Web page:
Costumed interpreters at the York Castle Museum certainly play an important role in contributing to the atmosphere of the site and overall visitor experience if actively engaged with, but if ignored, like many features within the space, this aspect of the street is merely decorative.

Issues of historical inaccuracy in living history interpretation

Authenticity is a really big issue in heritage. You might not think it but authenticity and being authentic is the cornerstone of the heritage industry. When you visit a museum, art exhibit, or monument, you are placing your trust with the heritage experts that run the exhibit to provide an accurate and authentic viewer experience.

If you don’t think that authenticity is that important in a heritage site, or that what they don’t know won’t hurt them, think of it this way- a museum is basically a printer, reprinting knowledge, if a problem occurred with the original print, like a ink spot or smudge, the future copies would have the inaccuracies within them. Or imagine that there was a museum that only used chinese whispers in order to teach history, the truth would be lost and altered the longer it was whispered. This makes authenticity really important then when it comes to heritage and museums because the more authentic the experience, the better the education provided. However many museums such as the York Castle Museum use authenticity in such a way as to create their own story and ‘narrative’ of events, as well as having some historical inaccuracies on display.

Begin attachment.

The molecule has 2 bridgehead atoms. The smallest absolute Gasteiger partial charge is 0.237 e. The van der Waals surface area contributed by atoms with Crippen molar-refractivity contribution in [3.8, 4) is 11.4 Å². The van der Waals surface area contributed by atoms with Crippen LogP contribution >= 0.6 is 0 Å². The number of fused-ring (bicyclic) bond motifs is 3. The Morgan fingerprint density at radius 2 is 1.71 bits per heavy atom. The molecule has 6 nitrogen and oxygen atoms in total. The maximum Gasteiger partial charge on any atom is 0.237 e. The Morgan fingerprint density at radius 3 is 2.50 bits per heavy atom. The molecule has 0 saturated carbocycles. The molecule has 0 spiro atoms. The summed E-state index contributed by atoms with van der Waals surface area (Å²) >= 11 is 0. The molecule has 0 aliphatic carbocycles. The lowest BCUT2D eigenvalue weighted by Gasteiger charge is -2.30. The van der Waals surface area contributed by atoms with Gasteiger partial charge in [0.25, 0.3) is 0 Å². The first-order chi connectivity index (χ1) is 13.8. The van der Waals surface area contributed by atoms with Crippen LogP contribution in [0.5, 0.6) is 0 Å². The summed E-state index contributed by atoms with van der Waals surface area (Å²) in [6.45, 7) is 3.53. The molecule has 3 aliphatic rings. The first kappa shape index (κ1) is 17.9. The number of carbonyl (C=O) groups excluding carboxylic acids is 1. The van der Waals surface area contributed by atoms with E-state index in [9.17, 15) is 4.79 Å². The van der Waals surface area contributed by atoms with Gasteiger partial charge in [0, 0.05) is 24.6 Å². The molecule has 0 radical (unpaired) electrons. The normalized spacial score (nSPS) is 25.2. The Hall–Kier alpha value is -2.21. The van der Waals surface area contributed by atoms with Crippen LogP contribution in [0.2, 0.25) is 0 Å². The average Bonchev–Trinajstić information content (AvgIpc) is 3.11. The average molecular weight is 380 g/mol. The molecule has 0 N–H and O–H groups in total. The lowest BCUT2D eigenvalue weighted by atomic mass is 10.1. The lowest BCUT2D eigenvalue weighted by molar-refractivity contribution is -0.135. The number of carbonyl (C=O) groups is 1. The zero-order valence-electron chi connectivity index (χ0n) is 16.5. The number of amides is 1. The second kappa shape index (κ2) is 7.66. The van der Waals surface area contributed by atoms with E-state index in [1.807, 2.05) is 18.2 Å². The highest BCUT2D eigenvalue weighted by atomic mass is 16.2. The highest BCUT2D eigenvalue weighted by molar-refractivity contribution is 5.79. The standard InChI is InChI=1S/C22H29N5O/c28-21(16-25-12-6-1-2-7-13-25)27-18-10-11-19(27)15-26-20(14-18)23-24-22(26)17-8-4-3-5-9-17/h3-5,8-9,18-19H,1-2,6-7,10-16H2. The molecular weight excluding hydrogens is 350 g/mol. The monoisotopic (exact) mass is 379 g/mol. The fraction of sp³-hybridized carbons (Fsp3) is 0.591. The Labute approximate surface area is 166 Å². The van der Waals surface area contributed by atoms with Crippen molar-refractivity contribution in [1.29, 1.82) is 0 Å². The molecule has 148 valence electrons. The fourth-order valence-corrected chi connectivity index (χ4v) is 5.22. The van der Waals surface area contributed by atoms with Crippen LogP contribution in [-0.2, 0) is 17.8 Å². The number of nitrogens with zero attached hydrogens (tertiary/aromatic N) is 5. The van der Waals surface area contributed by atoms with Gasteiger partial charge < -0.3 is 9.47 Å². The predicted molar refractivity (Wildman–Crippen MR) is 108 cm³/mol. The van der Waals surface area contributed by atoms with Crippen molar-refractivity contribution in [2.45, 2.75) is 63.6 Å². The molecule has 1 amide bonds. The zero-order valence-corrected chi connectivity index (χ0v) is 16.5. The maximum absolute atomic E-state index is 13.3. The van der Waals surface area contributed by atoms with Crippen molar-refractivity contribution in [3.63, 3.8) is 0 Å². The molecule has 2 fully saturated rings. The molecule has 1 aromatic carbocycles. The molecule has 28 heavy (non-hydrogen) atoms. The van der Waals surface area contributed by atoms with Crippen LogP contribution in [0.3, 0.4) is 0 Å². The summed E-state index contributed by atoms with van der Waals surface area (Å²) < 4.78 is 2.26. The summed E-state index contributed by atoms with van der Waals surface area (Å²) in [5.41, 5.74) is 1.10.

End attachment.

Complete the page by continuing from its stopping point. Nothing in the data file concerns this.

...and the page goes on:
When walking through the Castle Museum, you get a sense of stepping back into the past, passing numerous displays of typical historical interiors such as the Edwardian living room and the Victorian kitchen. While these might seem like authentic examples of commonplace historical interiors, in the exhibits we identified a number of inaccuracies which could undermine the authenticity of the exhibit.

York Castle Museum: a house from the victorian street

It was interesting when we approached the first interior exhibit to find that half of our group didn’t see that glaring inaccuracy right in front of them, and only gasped in horror when it was pointed out to them. Why anyone editor working at Period Homes in the 1970’s thought it was a great idea to put plates on the wall is beyond me! But still this popular idea prevails, with examples troupes such as the medieval manor, the period country cottage and the Edwardian home. Popularised by magazines like Period Homes (other inaccurate magazines are available) misconceived ideas of historical inaccuracy are replayed over and over again in the popular mindset.

Walking down the Victorian street, you are confronted with a dark and overwhelming sensory experience of factory made smells and ‘old world’ ambient sounds. I’m not saying that the Street Life experience fails in it’s attempt to create a sensory experience. Far from it! On the service it engages and intrigues the audience who are free to meander around the street at their leisure.